پروازهای فانتزی: شرکت جت، حق ویژه مدیر عامل شرکت و بازده سهامداران پایین تر
|کد مقاله||سال انتشار||مقاله انگلیسی||ترجمه فارسی||تعداد کلمات|
|23114||2006||32 صفحه PDF||سفارش دهید||محاسبه نشده|
Publisher : Elsevier - Science Direct (الزویر - ساینس دایرکت)
Journal : Journal of Financial Economics, Volume 80, Issue 1, April 2006, Pages 211–242
This paper studies perquisites of CEOs, focusing on personal use of company planes. For firms that have disclosed this managerial benefit, average shareholder returns underperform market benchmarks by more than 4% annually, a severe gap far exceeding the costs of resources consumed. Around the date of the initial disclosure, firms’ stock prices drop by an average of 1.1%. Regression analysis finds no significant associations between CEOs’ perquisites and their compensation or percentage ownership, but variables related to personal CEO characteristics, especially long-distance golf club memberships, have significant explanatory power for personal aircraft use.
This paper studies perquisite consumption by executives of major corporations, with a focus on the personal use of company aircraft by CEOs. Perquisites may arise in optimal employment contracts (Fama, 1980), but they may also exist because a firm's governance or incentives are too weak to limit the use of company assets by managers (Jensen and Meckling, 1976). According to the former story, perks may motivate executives to work hard, and they create economic surplus if the company can acquire assets more cheaply than the manager due to purchasing power or tax status. According to the latter view, however, perks reduce firm value directly if managers consume more than desired by shareholders, and indirectly if workers observe managers’ perquisites and react adversely. In this case, perks can catalyze shirking, unethical behavior, or low morale throughout a company. These competing perspectives motivate empirical questions about whether perks lead to increases in company value because they represent an efficient way to pay managers, or alternatively, whether firm performance suffers in the presence of perks because their consumption is symptomatic of waste, poor corporate governance, or unethical management behavior. Until now, no empirical study has tested the association between perks and company performance. This paper conducts a range of tests based upon CEOs’ personal use of company aircraft, as disclosed in annual proxy statements filed pursuant to Securities and Exchange Commission (SEC) regulations. In principle, the paper could examine a wider range of perks such as automobiles, country club memberships, catered lunches, plush office furnishings, and the like, but I focus upon aircraft use for several reasons. First and most importantly, the SEC's reporting rules make data for aircraft use much more reliable than data for other, less expensive perks. The SEC requires perk disclosure only above certain fixed dollar thresholds, and these cutoff levels are generally too high to be triggered by perks other than aircraft. Therefore, empirical tests related to plane use are likely to have higher statistical power than tests related to other perks such as catered lunches or country club memberships, which often remain both undisclosed to shareholders and unobserved by other workers. Second, data presented below indicate that unlike other perks, disclosed CEO personal aircraft use grew explosively in recent years, more than tripling during the 1993 to 2002 sample period. Third, academic and shareholder commentators cite corporate jets far more often than any other perquisites as representative symbols of agency problems within firms. See, for example, Persons (1994, p. 437), Borokhovich et al. (1997, p. 1444), Hall and Liebman (1998, p. 658), and Core and Guay (1999, p. 155). Rajan and Wulf (2005) characterize company planes as “the canonical example of an excessive perk.” A representative example of a shareholder activist's critique of CEOs’ corporate jet use appears in Minow (2001). Finally, company planes have played a central role in some of the most notorious corporate disclosures involving managerial excess, whether prompted by disciplinary hostile takeovers (such as RJR-Nabisco1) or prosecutions for fraud (such as Adelphia Communications2). To understand more clearly the role of perquisites in managerial compensation, the paper's analysis begins with regression models of associations between CEO aircraft use and a range of variables measuring corporate attributes and personal CEO characteristics. The results fail to support the leading financial theories of management perquisites, which appear in classic studies of organizational structure by Jensen and Meckling (1976) and Fama (1980). Jensen and Meckling view perks as appropriations of shareholder wealth by managers, and they conjecture that perk consumption should decline as a manager's fractional ownership of the company's stock increases. Fama treats perks more benignly, as a form of compensation that boards offset through “ex post settling up” reductions in salaries and other pay. To test these theories, I regress the cost of the personal aircraft use by CEOs against their fractional stock ownership and their level of abnormal compensation, measured as the residual from a typical compensation regression model. I do not obtain significant coefficient estimates for either variable. Further regression results indicate that CEOs’ personal characteristics, especially their golfing habits, exhibit especially strong associations with personal aircraft use; if the CEO belongs to a golf club that is located a long distance from headquarters, his personal use of company aircraft increases markedly. In event study analysis, I find that shareholders react negatively when firms first disclose that their CEO has been awarded the aircraft perk, as stock prices fall by an unexpected 1.1% around the time of the relevant SEC filings. While this reduction in market value is significant, it does not appear to anticipate the full extent to which such companies’ stocks underperform the market, on average, in the future. The central result of this study is that the disclosed personal use of company aircraft by CEOs is associated with severe and significant underperformance of their employers’ stocks. Firms that disclose personal aircraft use by the CEO underperform market benchmarks by about 4% or 400 basis points per year, after controlling for a standard range of risk, size, and other factors. This result proves robust to a wide range of alternative performance measures and additional controls. I study firms’ accounting results over time to gain further insight into the inverse relation between CEO aircraft use and company stock performance. This relation suffers much more than can be explained by the direct cost of the aircraft perquisite. After the CEO aircraft perk is first disclosed, the operating performance of firms does not change significantly. However, disclosing companies are more likely to take extraordinary accounting writeoffs and are also more likely to report quarterly earnings per share significantly below analyst estimates. While the findings here about writeoffs, reduced quarterly earnings, and decreasing stock performance are consistent with various theories of managerial shirking in the presence of lavish perks, they may result from a disclosure strategy whereby managers conceal bad news from shareholders until they have acquired access to lucrative fringe benefits. This conjecture represents only one of several disclosure theories that provide intriguing alternate explanations for the findings in the paper. For instance, the growth in CEO aircraft use reported between 1993 and 2002 may be a result not only of greater use of planes by managers, but also of firms’ increasing compliance with SEC disclosure rules in a legal environment that increasingly punishes firms for opaque disclosure. The remainder of the paper is organized as follows. Section 2 presents a brief overview of theories of perquisites developed in finance, economics, and other fields. Section 3 presents a description of the data. Section 4 contains a regression analysis of patterns of CEO's personal aircraft use. Section 5 analyzes the stock market performance of firms that do and do not permit personal use of company planes by their managers, presenting both event study and long-run portfolio evidence. Section 6 concludes.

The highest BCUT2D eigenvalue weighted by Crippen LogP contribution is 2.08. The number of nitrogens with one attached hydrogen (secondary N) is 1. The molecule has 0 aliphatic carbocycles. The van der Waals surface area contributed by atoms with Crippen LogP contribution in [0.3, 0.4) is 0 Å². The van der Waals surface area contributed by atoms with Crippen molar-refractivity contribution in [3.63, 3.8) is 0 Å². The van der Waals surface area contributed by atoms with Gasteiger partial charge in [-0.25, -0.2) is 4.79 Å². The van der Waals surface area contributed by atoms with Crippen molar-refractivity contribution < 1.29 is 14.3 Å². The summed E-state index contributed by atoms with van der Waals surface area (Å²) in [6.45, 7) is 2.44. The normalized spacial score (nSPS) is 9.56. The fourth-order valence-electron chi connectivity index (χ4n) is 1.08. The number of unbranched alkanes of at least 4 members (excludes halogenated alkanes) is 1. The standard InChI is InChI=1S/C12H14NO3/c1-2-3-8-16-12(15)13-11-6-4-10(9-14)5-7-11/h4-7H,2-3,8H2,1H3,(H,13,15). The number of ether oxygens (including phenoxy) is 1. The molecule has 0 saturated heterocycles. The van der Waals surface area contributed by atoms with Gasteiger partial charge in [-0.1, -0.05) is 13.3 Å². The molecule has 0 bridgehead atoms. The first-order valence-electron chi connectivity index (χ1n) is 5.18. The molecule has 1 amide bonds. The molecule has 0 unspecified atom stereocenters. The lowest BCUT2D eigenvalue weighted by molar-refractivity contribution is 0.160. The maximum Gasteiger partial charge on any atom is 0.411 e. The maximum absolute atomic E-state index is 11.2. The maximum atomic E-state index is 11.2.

نتیجه گیری انگلیسی
This paper studies perquisite consumption by CEOs in major companies, focusing on personal use of company aircraft, the most costly and most frequently disclosed managerial fringe benefit. The data indicate that more than 30% of Fortune 500 CEOs in 2002 were permitted to use company planes for personal travel, up from a frequency below 10% a decade earlier. The most striking results in the paper concern the association between CEO perk consumption and company performance. When personal aircraft use by CEOs is first disclosed to shareholders, company stock prices drop by about 1.1%. However, this value loss does not fully anticipate the future poor performance of such companies. Regression analysis indicates that firms permitting CEO aircraft use underperform market benchmarks by about 400 basis points per year, a severe shortfall that cannot be explained simply by the costs of the resources consumed. Regression models of CEO personal aircraft do not show significant associations with compensation, ownership, or monitoring variables as predicted by theory. However, variables that measure personal characteristics of CEOs have marked associations with perk consumption. Especially strong associations appear to exist between personal aircraft use and a CEO's golfing activity, as an indicator variable for long-distance golf club memberships has both strong magnitude and significance. While all of the paper's analysis is based upon companies’ disclosures of the CEO aircraft perk in annual proxy statements, vagueness and loopholes in the disclosure regulations mean that the data is not comprehensive; indeed, disclosure represents, to at least a certain extent, a choice variable for some firms. I find that disclosure is much higher for firms that are targets of shareholder lawsuits for securities fraud, and that disclosure increases in 2001 and 2002, around the time of the Sarbanes-Oxley Act and other regulatory measures that seek to increase the transparency of firms’ SEC filings. These patterns suggest that the rising trend in aircraft perk disclosure over the sample period resulted at least partly from more accurate compliance with the SEC's reporting regulations. After the aircraft perk is first disclosed, firms release greater rates of bad news to shareholders in the form of writeoffs and negative earnings surprises. These patterns are consistent with a hypothesis of strategic disclosure behavior, whereby managers minimize the bad news flowing to the market until after they have secured access to desirable fringe benefits.